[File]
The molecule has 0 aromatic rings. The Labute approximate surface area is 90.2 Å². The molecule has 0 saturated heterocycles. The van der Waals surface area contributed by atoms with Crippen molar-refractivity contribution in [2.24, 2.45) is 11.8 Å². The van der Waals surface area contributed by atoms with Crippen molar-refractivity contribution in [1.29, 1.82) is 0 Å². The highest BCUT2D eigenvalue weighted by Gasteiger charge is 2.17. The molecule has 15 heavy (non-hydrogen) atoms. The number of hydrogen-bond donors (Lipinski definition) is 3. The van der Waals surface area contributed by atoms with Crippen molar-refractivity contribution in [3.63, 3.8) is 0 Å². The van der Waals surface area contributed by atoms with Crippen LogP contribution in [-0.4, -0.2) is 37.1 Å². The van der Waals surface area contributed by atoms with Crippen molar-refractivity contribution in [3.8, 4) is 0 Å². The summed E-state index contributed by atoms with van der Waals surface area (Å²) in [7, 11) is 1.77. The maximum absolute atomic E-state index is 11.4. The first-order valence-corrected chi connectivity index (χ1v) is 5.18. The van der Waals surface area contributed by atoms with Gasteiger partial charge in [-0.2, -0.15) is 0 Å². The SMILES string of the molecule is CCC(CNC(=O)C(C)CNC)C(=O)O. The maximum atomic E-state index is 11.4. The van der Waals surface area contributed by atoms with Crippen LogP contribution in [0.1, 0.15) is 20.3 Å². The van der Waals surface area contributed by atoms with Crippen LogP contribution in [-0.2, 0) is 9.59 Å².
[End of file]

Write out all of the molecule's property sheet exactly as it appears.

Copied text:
The molecule has 0 aromatic rings. The Labute approximate surface area is 90.2 Å². The molecule has 0 saturated heterocycles. The van der Waals surface area contributed by atoms with Crippen molar-refractivity contribution in [2.24, 2.45) is 11.8 Å². The van der Waals surface area contributed by atoms with Crippen molar-refractivity contribution in [1.29, 1.82) is 0 Å². The highest BCUT2D eigenvalue weighted by Gasteiger charge is 2.17. The molecule has 15 heavy (non-hydrogen) atoms. The number of hydrogen-bond donors (Lipinski definition) is 3. The van der Waals surface area contributed by atoms with Crippen molar-refractivity contribution in [3.63, 3.8) is 0 Å². The van der Waals surface area contributed by atoms with Crippen LogP contribution in [-0.4, -0.2) is 37.1 Å². The van der Waals surface area contributed by atoms with Crippen molar-refractivity contribution in [3.8, 4) is 0 Å². The summed E-state index contributed by atoms with van der Waals surface area (Å²) in [7, 11) is 1.77. The maximum absolute atomic E-state index is 11.4. The first-order valence-corrected chi connectivity index (χ1v) is 5.18. The van der Waals surface area contributed by atoms with Gasteiger partial charge in [-0.2, -0.15) is 0 Å². The SMILES string of the molecule is CCC(CNC(=O)C(C)CNC)C(=O)O. The maximum atomic E-state index is 11.4. The van der Waals surface area contributed by atoms with Crippen LogP contribution in [0.1, 0.15) is 20.3 Å². The van der Waals surface area contributed by atoms with Crippen LogP contribution in [-0.2, 0) is 9.59 Å².